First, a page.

Here’s a glance at each degree:
An MFT, or Master of Arts in Marriage and Family Therapy, teaches techniques in psychotherapy and prepares graduates to give therapy to individuals, couples, and families.
An MSW, or Master of Social Work, focuses on teaching the skills needed to develop programs that tackle social issues, such as poverty and domestic violence, as well as deliver counseling and referral services.
Read on to learn about:
- Differences between the degree programs
- Licensure requirements in each field
- Career opportunities and salaries
Consider a Featured Online Counseling Program
|School and Program Information||Online Program?|
Master of Social Work
No GRE Required
Syracuse University’s CSWE-accredited online Master of Social Work program is preparing the next generation of social work leaders through an emphasis on digital innovation and social justice.Learn More
|Case Western Reserve University|
Master of Social Work
No GRE Required
Case Western Reserve University’s online Master of Social Work program prepares the next generation of social work leaders to become change agents who meet the needs of their communities.Learn More
|University of Southern California|
Master of Social Work
Accredited by the CSWE
✔ Campus, Online
No GRE Required
Tailor your degree with specializations in mental health, children and families, or social change and innovation.Learn More
MS and PhD Therapy, Psychology and Social Work Programs
GRE Scores Not Required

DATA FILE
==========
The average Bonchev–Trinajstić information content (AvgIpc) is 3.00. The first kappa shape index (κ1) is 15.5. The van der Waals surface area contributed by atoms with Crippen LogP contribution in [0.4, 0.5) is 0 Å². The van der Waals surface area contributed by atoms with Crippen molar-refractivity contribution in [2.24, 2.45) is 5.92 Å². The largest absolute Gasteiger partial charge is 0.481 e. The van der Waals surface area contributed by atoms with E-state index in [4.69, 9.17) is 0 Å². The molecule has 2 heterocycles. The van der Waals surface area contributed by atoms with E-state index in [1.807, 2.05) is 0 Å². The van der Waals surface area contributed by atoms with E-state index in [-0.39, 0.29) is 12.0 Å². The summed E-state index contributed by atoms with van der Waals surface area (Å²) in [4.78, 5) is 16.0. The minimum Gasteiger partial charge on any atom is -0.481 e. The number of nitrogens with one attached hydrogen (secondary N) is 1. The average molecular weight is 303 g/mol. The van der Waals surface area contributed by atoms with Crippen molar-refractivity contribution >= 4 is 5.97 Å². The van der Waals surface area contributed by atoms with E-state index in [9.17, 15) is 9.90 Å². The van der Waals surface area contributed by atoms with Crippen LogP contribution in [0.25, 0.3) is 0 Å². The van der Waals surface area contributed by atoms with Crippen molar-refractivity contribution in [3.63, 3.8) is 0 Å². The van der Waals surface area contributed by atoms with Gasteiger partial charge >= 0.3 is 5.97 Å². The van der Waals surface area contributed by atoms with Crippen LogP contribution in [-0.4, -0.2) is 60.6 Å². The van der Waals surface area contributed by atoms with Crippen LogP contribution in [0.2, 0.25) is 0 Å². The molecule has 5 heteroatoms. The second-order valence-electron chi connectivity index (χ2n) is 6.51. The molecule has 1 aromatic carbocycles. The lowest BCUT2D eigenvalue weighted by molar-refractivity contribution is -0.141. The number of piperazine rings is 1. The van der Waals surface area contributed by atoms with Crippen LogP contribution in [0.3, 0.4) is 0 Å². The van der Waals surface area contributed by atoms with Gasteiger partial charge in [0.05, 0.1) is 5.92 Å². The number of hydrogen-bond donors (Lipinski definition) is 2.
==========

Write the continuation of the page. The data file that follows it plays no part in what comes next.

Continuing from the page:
Program Specializations include Military Family Therapy, LGBTQ Couple & Family Therapy, General Family Therapy & MoreLearn More
|University of Denver|
Master of Social Work
CSWE accredited. Designed to adhere to CACREP standards.
✔ Campus, Online
No GRE Required Minimum GPA 2.5
Earn an MSW in as few as 18 months with the advanced standing program, if you have obtained a Bachelor of Social Work (BSW) at any point in time.Learn More
*Sponsored Counseling Programs
Online CACREP Accredited programs | Online MPCAC Accredited programs
MSW vs. MFT: What’s Unique About Each Degree?
While both an MSW and MFT will prepare you to empower clients to overcome their challenges, each degree has a unique direction and focus.
What’s an MSW Degree?
An MSW is a professional degree that prepares you to engage in a wide range of activities designed to help individuals, families, and communities overcome adversities and thrive. The degree explores issues central to social work, including how to: